The Apostles and the Written Word
by Leland M. Haines
The Holy Spirit guided the apostles to put the Word into a written form. This was an expected and natural development; otherwise the redemption and revelation brought by Jesus Christ could have been lost. Luke was aware of this and searched out, as mentioned earlier, "things which are most surely believed" that were "delivered . . . unto us [Luke and his contemporaries] which from the beginning were eyewitnesses, and ministers of the word" and wrote these in his gospel (Luke 1:1-4). The apostles were selective in writing about Christ; they had no intentions of writing a complete history of His life. We see this fact in Matthew not writing about an important event in redemptive history, the ascension, even though he was an eyewitness. Or that Mark did not mention Christ's birth. Or that only John writes about the raising of Lazarus from the dead (John 11), an event that played such an important part in Christ's death. Or that Luke wrote a whole special section (9:51-18:14) not mentioned in the others Gospels. Thus we see they through the Holy Spirit choose not to write a complete life of Christ. The reason for this is obvious. As John wrote that Jesus did "many other signs . . . which are not written in this book: But these are written, that ye might believe that Jesus is the Christ, the Son of God" (John 20:34). Latter he stated that "there are also many other things which Jesus did, the which, if they should be written every one, I suppose that even the world itself could not contain the books that should be written" (21:25).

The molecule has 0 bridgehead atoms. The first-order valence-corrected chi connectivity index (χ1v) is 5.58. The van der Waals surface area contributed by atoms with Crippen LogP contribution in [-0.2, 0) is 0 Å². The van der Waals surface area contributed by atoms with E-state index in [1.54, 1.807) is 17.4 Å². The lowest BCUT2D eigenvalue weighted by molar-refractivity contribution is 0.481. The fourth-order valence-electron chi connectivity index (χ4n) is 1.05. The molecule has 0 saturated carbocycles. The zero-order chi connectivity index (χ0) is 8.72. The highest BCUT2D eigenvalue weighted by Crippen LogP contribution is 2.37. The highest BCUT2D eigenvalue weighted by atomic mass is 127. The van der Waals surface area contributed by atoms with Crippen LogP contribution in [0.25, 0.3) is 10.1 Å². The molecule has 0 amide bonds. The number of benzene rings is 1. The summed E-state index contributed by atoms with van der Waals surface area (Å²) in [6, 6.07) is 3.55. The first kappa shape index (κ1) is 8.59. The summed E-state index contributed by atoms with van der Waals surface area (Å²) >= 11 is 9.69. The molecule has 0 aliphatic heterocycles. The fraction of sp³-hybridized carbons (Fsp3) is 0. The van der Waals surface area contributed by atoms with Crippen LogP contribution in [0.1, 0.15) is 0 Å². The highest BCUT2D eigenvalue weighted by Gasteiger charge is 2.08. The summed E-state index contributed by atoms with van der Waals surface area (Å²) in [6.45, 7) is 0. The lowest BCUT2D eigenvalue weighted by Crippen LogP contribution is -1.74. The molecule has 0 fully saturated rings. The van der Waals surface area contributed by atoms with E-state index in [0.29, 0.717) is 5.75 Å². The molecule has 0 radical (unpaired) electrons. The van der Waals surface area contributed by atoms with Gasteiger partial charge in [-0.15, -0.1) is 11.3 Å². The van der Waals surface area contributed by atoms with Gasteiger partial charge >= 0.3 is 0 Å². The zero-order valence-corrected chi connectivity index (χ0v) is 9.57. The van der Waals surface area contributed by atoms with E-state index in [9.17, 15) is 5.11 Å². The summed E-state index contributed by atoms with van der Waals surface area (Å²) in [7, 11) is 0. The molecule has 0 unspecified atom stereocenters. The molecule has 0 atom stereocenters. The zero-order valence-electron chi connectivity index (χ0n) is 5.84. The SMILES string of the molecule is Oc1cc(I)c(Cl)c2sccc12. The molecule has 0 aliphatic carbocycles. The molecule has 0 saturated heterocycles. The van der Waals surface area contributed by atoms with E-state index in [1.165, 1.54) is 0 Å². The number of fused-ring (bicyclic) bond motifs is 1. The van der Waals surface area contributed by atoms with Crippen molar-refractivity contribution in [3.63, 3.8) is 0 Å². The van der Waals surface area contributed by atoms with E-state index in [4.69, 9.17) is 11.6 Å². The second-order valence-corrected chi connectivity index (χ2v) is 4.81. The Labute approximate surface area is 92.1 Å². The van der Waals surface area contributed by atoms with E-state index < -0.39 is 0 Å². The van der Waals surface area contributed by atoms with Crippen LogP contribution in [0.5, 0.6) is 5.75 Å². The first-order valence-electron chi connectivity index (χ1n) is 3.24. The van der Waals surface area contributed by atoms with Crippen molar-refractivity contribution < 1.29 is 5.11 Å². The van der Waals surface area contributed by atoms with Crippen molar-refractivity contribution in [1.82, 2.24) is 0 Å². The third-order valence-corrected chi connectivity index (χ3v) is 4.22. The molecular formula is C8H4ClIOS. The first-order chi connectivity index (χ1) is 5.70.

Today we believe a canon of inspired writings is a necessity, but this was not so in the early days of the church. There was a strong oral and apostolic tradition within the early church. As mentioned earlier, the apostles and their associates were the human source of the "word of God" (Acts 4:29-31; 6:2-7; 11:1; 12:24; 13:46; et al.). Many of the early Christians remembered the apostles and their associates' teachings, teachings that were deeply imbedded in their minds. At first unity and lack of controversy within the church meant brethren did not have to constantly turn to a written Word to settle issues. By the middle of the first century, some uninformed individuals caused confusion about the relation of the Mosaic Law and Old Covenant to the Gospel and New Covenant. This issue was addressed by the apostles (Acts, Romans, Galatians, Hebrews, et al.). The apostles' effort largely corrected this problem, and the church was generally unified in doctrine. Also, writing and books were nothing like they are now. Today we generally think that for any idea to be authoritative, it must have come from a book, but this was not so in the early church.
As time passed, several factors made it desirable to have authoritative Christian writings and a canon of them. Some of these factors are, first, the outreach of the church brought in many new disciples. As the apostles opened work in more distant areas, one way they kept in contact with churches was through letters. The new Christians had to be nurtured; so the four Gospels, the history of the church, and letters of encouragement and correction were written. At first these writings were sent out individuality, but much later these books were brought together and sent to the outlying churches as a group. In some cases these books had to be translated into the disciples' native languages. Both the collection and translation factors required identity of which books were authoritative and belonged to the New Testament canon.